Putin’s Invasion of Eastern Ukraine:  Is It Next Week or Never?

Ukraine’s escalated violence over the past four days is just the event that seems likely to trigger the full-scale invasion of Ukraine by the Russian ground forces massed near its eastern border. Indeed, following the Ukrainian army’s counter-attack against Russian-backed separatists around the eastern Ukrainian city of Slaviansk, and the weekend fighting in the seaport city of Odessa, Russian President Vladimir Putin is under heightened pressure of his own making to launch the invasion, note the prominent US scholar of Eurasia, Paul Goble, and Russian dissident blogger Oleg Kozyrev.

After months in which his government has blared warnings across all Russian media about the dangers of “fascists” it says have seized power and attacked Russians in Ukraine, Putin has marched into a political tupik, a “blind alley” in which he may have no good policy choices, according to Kozyrev. “If Putin does not introduce forces after all this hysteria in the media, he will have betrayed those who placed their hopes in him,” Kozyrev wrote over the weekend on the independent Russian news website Kasparov.ru.  “The disappointment of the Putinists will be strong both in the eastern portion of Ukraine and in Russia itself.”

Already before the weekend’s violence, Russia faced military pressures to invade quickly or not at all, including its schedule for mustering out its most experienced conscript soldiers. “The window of opportunity for an invasion will open during the first weeks of April and close somewhere around the middle of May,” the prominent Russian military analyst Pavel Felgengauer noted in late March. Other analysts have noted the advantage to Russia of invading before May 25 if that step seems the best way to disrupt Ukraine’s presidential election, with its potential to strengthen and legitimize the government in Kyiv.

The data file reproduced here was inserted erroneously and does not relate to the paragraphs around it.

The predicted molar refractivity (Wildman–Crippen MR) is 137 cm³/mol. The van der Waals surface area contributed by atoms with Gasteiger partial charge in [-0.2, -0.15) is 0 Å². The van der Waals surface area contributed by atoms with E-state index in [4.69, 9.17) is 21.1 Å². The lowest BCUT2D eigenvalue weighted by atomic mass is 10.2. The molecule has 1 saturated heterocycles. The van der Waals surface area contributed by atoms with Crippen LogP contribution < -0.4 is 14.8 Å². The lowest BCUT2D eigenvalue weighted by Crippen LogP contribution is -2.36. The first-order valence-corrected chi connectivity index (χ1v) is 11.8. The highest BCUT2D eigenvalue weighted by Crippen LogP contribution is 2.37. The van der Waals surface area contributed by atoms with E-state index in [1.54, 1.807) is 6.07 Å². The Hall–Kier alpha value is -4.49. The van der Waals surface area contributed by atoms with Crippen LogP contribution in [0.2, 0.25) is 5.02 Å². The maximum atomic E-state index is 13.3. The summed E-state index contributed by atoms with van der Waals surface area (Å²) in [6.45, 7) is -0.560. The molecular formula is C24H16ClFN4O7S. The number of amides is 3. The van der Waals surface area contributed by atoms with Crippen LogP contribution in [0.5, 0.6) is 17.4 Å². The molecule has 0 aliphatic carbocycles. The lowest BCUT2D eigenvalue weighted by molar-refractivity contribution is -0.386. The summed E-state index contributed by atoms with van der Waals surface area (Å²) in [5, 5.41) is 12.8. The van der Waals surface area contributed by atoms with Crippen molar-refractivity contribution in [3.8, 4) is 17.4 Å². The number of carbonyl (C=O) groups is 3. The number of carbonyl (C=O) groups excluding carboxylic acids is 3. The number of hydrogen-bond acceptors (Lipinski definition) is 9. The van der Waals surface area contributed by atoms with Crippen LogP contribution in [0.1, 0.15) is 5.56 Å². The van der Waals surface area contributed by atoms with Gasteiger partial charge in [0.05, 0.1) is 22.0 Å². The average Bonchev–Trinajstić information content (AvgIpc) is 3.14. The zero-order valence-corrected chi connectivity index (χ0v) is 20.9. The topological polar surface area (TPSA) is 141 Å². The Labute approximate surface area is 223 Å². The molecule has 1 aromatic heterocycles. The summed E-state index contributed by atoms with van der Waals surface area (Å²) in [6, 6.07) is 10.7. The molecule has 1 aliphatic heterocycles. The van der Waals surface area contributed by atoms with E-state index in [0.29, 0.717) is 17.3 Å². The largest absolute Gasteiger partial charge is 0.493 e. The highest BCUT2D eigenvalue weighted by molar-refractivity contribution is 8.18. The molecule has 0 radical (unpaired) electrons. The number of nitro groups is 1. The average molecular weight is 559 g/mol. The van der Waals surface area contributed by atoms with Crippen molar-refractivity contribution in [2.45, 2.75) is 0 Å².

The pro-Russian separatists of eastern Ukraine, who have declared their “Donetsk People’s Republic,” have vowed to hold a referendum Sunday (May 11) on whether to secede from Ukraine. In its armed seizure of Crimea in February, Moscow seemed to attach some value to following the legalistic niceties of a referendum and a Crimean parliamentary appeal for Russian annexation.. If it values them as much in eastern Ukraine, it will hesitate to invade before the show of the Sunday plebiscite. The window estimated earlier by Felgengauer will be soon to close, and Moscow will then have only two weeks left in which to disrupt the Ukrainian vote.

“Regardless of which choice he makes – and at least up to now it is his choice – Putin will face problems at home,” Goble wrote yesterday on his blog. “If he does not introduce troops, he will face a population whose anger he has whipped up and will have to find a new outlet for that either at home or, more likely, abroad lest that anger be turned on himself.”

If Putin does launch the invasion, “he will face another set of problems although they may not seem as immediate to the Kremlin leader,” Goble wrote. “There will be initial enthusiasm for the use of force, but as the costs both in the form of Russian casualties and from Western sanctions become clear, that will dissipate and ever more Russians will question his strategy.”

Michael McFaul, until February the US ambassador in Moscow, and former US National Security Advisor Zbigniew Brzezinski predicted last week that a Russian invasion likely would lead to years of urban guerrilla warfare by Ukrainians – something “very costly for Russia,” McFaul told Time.  And, Brzezinski said, a war that the Ukrainians, if supplied weapons by the West, would eventually win.

McFaul credited Putin with some realistic notion of the stakes, saying that such an invasion is “not something one does lightly. But it got a lot more likely” with the weekend violence.

James Rupert is managing editor at the Atlantic Council.

Image: A Ukrainian soldier stands at a checkpoint near the town of Slaviansk in eastern Ukraine May 2, 2014. REUTERS/Baz Ratner